Māori Development Minister Willie Jackson says there is institutional racism "in every area of New Zealand society" that won't end until there is more funding for "by Māori, for Māori" solutions.
The Cabinet minister, speaking to Newshub Nation on Saturday, said inequities for his people had been around for a long time.
"It's not just in the justice system - it's been in the health system, we've talked justice, we've had Oranga Tamariki, it's in the media - we've been sidelined in the media. So in every area of New Zealand society, we have institutional racism. It's one of the reasons I came into politics... I got sick and tired of our people being singled out.
"In 1988 we had the report into social welfare that said institutional racism was the most insidious, most destructive type of racism around because it affects generations and it affects vulnerable people. You have intergenerational effects... are things turning around? Well, I think this is a Government that has showed and is showing that we're putting some of the frameworks in place in terms of the turnaround."
He cited Oranga Tamariki as an example. The agency, formerly known as Child, Youth and Family and the Ministry for Vulnerable Children, made headlines in 2019 when it was revealed Māori and Pasifika children were far more likely to be uplifted from their families than Pakeha.
"We had all the criticism in terms of the racism... this Government has responded," said Jackson.
"We've got an all-Māori board, a Māori chair, we've got an interim Māori CEO, and there's a plan in terms of by Māori, for Māori funding. So I think we're finding our way through this. We've got a Prime Minister and a Government who are committed to change."
Labour's caucus has the highest number of Māori in any New Zealand Government in history - 15 - and make up a quarter of Cabinet, where most of the power resides. Jackson says real change won't come however until Māori services get more funding.
"You've had Māori providers who've been given crumbs for many, many years. Look at health - Māori health has been in a catastrophic position, that's what our Waitangi Tribunal said... We're coming up with a Māori Health Authority. I think that's a good start, that's a good framework, but we have to fund it properly. We're looking at that now... we'll be much better off if we have an independent Māori Health Authority that looks after the interests of our people. A by Māori, for Māori solution.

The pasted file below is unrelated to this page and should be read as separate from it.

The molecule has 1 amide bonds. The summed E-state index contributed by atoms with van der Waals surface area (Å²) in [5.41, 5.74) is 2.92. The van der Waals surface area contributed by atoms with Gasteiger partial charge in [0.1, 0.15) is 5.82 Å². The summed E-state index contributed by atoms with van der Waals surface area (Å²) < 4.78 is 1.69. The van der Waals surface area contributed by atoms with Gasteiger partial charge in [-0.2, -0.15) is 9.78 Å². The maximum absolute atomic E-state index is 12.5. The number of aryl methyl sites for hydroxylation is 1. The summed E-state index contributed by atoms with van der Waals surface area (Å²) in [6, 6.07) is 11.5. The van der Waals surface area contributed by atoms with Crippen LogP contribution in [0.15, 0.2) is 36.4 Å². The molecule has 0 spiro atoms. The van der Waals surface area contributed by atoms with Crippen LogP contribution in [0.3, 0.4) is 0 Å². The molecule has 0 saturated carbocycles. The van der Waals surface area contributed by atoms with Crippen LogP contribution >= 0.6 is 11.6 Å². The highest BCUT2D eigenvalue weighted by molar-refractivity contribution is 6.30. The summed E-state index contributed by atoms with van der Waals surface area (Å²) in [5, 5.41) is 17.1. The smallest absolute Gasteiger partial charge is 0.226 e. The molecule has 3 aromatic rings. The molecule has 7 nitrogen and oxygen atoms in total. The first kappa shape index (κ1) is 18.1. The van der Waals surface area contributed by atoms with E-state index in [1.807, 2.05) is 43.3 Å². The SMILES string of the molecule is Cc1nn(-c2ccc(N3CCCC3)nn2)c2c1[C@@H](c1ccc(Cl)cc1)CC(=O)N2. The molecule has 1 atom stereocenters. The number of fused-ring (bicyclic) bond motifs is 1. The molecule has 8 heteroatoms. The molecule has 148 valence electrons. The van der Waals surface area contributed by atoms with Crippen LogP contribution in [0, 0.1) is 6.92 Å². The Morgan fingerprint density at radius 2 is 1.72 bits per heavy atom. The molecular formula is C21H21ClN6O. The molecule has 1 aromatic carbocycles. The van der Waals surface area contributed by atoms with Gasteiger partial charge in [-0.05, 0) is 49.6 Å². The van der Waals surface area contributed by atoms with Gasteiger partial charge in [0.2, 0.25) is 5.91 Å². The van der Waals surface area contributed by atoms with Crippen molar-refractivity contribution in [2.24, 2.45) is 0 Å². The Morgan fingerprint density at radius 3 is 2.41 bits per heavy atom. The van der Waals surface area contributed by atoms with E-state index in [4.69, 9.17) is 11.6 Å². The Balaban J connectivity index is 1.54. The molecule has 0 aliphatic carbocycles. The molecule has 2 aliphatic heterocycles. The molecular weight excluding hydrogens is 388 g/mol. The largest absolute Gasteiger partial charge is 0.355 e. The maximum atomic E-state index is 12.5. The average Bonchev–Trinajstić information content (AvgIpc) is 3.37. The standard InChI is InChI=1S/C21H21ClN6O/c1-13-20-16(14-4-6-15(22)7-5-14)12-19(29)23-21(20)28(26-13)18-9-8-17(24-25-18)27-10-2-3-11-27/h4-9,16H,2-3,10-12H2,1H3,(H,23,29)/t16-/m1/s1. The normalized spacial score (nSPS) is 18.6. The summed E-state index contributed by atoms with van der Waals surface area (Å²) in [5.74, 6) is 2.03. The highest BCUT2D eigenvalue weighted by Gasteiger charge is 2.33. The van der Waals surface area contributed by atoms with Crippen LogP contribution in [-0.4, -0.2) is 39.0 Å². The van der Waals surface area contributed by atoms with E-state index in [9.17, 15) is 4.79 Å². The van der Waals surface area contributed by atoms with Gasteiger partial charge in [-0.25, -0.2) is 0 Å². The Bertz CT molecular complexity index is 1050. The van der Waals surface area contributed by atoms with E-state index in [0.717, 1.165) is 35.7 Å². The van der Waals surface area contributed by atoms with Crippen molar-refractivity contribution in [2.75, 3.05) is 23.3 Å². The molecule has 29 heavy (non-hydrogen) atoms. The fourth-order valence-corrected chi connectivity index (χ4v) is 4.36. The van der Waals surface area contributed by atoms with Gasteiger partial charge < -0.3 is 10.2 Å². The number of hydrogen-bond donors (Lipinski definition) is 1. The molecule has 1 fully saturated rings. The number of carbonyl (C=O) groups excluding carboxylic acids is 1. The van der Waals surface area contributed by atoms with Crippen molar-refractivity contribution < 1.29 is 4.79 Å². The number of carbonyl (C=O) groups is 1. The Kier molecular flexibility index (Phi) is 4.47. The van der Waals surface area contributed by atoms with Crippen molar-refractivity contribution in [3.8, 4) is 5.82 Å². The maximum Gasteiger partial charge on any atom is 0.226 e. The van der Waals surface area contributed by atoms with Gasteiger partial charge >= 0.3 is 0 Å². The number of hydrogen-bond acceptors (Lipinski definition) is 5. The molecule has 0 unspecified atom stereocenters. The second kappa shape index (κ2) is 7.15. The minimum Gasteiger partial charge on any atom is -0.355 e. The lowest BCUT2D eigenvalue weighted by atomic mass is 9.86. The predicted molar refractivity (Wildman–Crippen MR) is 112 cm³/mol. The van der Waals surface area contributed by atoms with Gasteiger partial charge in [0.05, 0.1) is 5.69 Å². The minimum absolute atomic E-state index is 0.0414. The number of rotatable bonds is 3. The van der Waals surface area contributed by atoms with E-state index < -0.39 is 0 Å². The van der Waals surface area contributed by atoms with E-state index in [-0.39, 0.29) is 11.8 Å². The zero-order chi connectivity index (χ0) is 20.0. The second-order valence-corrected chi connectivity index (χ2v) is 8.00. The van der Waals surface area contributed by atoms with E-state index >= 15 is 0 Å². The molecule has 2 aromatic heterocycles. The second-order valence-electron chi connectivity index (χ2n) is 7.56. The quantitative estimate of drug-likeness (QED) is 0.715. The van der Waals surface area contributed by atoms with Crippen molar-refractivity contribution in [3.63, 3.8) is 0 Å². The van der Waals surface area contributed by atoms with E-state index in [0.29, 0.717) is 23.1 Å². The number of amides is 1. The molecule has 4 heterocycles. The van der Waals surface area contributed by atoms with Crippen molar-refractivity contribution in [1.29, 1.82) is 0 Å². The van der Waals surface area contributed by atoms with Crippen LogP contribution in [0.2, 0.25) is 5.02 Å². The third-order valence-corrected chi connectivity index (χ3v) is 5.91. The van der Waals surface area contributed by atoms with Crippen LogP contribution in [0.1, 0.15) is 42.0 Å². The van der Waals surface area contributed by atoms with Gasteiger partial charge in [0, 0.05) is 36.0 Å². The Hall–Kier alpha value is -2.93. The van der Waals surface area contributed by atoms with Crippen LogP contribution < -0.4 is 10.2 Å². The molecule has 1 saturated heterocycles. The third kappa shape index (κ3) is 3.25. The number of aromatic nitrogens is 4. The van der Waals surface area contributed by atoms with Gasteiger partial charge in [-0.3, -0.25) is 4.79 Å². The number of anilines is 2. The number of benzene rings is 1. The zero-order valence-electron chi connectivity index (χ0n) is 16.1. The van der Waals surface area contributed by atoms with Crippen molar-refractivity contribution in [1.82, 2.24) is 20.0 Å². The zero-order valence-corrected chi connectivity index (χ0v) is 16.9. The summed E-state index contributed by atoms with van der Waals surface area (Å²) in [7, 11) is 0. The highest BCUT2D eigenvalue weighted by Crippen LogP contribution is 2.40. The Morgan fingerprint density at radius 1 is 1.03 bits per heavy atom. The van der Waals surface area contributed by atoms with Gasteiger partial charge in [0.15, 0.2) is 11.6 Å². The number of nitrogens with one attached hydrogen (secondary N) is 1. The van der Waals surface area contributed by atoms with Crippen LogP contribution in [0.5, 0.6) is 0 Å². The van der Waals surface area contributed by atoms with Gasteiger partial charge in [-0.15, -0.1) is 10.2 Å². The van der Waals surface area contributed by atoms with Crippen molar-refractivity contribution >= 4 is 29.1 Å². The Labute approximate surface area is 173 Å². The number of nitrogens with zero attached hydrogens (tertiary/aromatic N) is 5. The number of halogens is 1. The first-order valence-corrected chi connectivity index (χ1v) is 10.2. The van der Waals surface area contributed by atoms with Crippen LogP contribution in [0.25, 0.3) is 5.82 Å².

"I can't tell you exactly where we're going to be in three years, but I know that's the way forward. I know in terms of Oranga Tamariki, we need to devolve funding to our community groups who've been working off the smell of an oily rag. I know in education we have to do something drastic when 50 percent of our kids are leaving school without qualifications."
Last year's Budget was dominated by the COVID-19 response, with little new spending for specific Māori initiatives. Jackson said he doesn't know what new spending will be in this year's Budget, due next month, but has respect for Finance Minister Grant Robertson.
"I can't tell you what's going to be in there. I can tell you that I advocate for more resourcing and funding... I'm like any other minister who has to negotiate with him. He's a good man - he's got a Ngati Porou background, he's got a Ngati Porou partner so he's part of our tribe - so I try and use anything and everything I can to get more funding across the table."
Māori also face huge inequities in the justice system - they're more likely to be arrested, charged and convicted of the same crimes as other ethnicities, and make up about half of all prisoners. Jackson said Kelvin Davis was the most committed Corrections Minister he's ever seen, and has been working on bringing the total prison population down - though the proportion of Māori has still been rising.
Jackson said why that is the case was a question for Davis, who declined to come on the show.
"You'll have to work that out with him," Jackson said. "I'll come onto your show every Saturday if you like, no problem."